It’s ultimately a popularity contest. It’s pretty much an adolescent thing. Fitting in is very important when you are a teenager. That’s the kind of attitude that carries from being a teenager and misses the growing up that comes with turning into an individual. If I really cared what people thought of me, I wouldn’t be playing in a fantasy-based metal band. When you meet those people on tour, it’s like, “really dude, your attitude is kind of what a 14-year old would say on Blabbermouth”. The kind of person that has time to voice their opinion in a chat room.
I love when someone who doesn’t know me asks what I’m listening to and expects me to say “I love the new Gorgoroth and Behemoth,” and I’ll say something like the new My Morning Jacket is really rad. It totally stops the conversation, and they have no idea how to handle me after that. Because I can speak at length about which tech-hardcore band is my all-time favorite, it’s inconceivable I could like anything else.
That happens to me all the time, because they are like “What’s the most mighty thing you are listening to?” The new Clutch album is the most bluesy fucking boogie-ass thing they’ve ever done. Then they are like, “Uh…” I like good, honest music.
You were saying it might be an adolescent thing – but I’ve always thought it might be an American thing. When I talk to anyone from Europe, the idea of scenes and sub-genres is such a foreign concept to them. In the same breath they’ll say “I love Slayer, NOFX is awesome and Genesis rules”. This whole “my scene” doesn’t exist. I think as Americans, we have – almost self-fulfilling stereotype – a selfish attitude that permeates how we treat everything, including “this is my scene and my scene only.”
Is the scene in Canada like that? Is it very clique-y and niche?
Some places are brutal. Vancouver has a very hipster side. Some bands gain popularity regardless of what kind of music they are playing. It’s about where the cool people are going to hang. I always see people at metal shows that hate metal. That’s where the whole scene is hanging out. But that’s the west coast for you.
I mean it’s tough to match 3IOB up with perfect touring bill. There is no scene around 3 Inches of Blood. Do you feel like you have a chip on your shoulders when you are playing these shows when you play with Shadows Fall and Static-X or on Ozzfest? You’ve played with a lot of different bands, so is it really tough crossing over to new fans?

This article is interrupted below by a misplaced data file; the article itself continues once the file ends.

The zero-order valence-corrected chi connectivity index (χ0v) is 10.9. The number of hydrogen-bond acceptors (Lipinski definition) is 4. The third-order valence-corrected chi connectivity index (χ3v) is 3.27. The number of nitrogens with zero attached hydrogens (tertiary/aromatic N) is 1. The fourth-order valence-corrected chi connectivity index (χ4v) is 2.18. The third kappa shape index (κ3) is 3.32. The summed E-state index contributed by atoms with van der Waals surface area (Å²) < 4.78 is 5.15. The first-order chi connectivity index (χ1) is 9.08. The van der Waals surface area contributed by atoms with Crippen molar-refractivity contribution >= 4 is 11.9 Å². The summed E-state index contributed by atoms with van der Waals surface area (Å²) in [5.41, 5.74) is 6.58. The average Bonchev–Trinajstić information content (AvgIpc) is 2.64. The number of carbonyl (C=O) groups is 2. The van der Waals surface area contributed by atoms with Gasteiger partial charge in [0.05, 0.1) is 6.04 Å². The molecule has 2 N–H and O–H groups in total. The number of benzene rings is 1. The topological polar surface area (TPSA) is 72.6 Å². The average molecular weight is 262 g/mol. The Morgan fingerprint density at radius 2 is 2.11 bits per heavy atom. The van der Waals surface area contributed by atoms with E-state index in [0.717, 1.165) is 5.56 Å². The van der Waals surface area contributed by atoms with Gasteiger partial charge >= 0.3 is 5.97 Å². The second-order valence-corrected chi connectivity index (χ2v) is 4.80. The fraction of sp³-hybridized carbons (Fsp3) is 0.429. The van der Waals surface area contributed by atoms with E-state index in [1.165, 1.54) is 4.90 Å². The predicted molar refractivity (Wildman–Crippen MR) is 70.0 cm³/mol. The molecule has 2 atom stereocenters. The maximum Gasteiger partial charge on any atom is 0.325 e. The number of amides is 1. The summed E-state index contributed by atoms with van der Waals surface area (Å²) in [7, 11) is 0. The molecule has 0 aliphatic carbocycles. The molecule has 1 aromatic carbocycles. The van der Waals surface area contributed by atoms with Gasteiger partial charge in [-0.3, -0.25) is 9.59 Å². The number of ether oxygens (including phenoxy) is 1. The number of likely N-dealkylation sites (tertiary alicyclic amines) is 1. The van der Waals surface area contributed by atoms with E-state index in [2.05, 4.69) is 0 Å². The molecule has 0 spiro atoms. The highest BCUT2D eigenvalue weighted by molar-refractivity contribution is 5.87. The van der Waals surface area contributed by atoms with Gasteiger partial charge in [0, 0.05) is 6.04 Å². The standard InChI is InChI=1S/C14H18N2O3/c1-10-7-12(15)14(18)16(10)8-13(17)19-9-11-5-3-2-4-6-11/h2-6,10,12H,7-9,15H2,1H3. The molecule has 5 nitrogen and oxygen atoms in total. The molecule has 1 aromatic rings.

We come from very working-class families. I always feel we the underdog. But being the underdog is great because you get to experience the yin-yang of the whole thing. There’s a bunch of people that fucking hate what you are doing. And then you’ll convert a few. You’ve got your 20 hardcores in the front that love what you’re doing. So that never really bothers anyone in the band. We are used to being the ingrown toenail, the sore thumb that sticks out. We’ll do a full-on death metal tour and we will be the only one that’s not. We did a real stinker of a tour – the Static-X tour with Shadows Fall. Static X fans are like, meathead-rock. Dance music, stripper rock. Those people stared at us. That “deer-in-the-headlights” kind of thing. But at the same time, that just puts hair on your chest, keeps you humble.
I think all tours are a good idea. It wasn’t one of those tours where you get positive feedback all the time. I think those tours are important to do. You’ll have young kids who never been to a real metal show before. You go to a Static-X show and go “holy fuck man, a concert!” We’re having a chance to introduce people to something different. Going against the grain to gain fans is important, and teaches you work ethic. [Some bands] have a situation where you are just strictly playing for people that just love your stuff from the front of the room to the back of the room without going through certain steps to get there. Those certain steps are important to go through.
If I was 19 or 20 years old and doing this, I probably wouldn’t have this attitude. Going back to the work ethic thing, I worked construction for 11 years before this, so you have to do that. The cliche of paying your dues is a cliche because it’s true.
You definitely have done that. You have had your moments where there has been buzz behind you guys, and there’s moments where it dies down and you fade into the background for a little while. You never had that huge break where you became this huge thing then burnt out quickly and get written off like a short-lived novelty act. People tend to write you off, but you keep plugging away.
We are very career oriented. We don’t want to have that flash in the pan thing. I would rather do the that slow climb and then have a solid fanbase.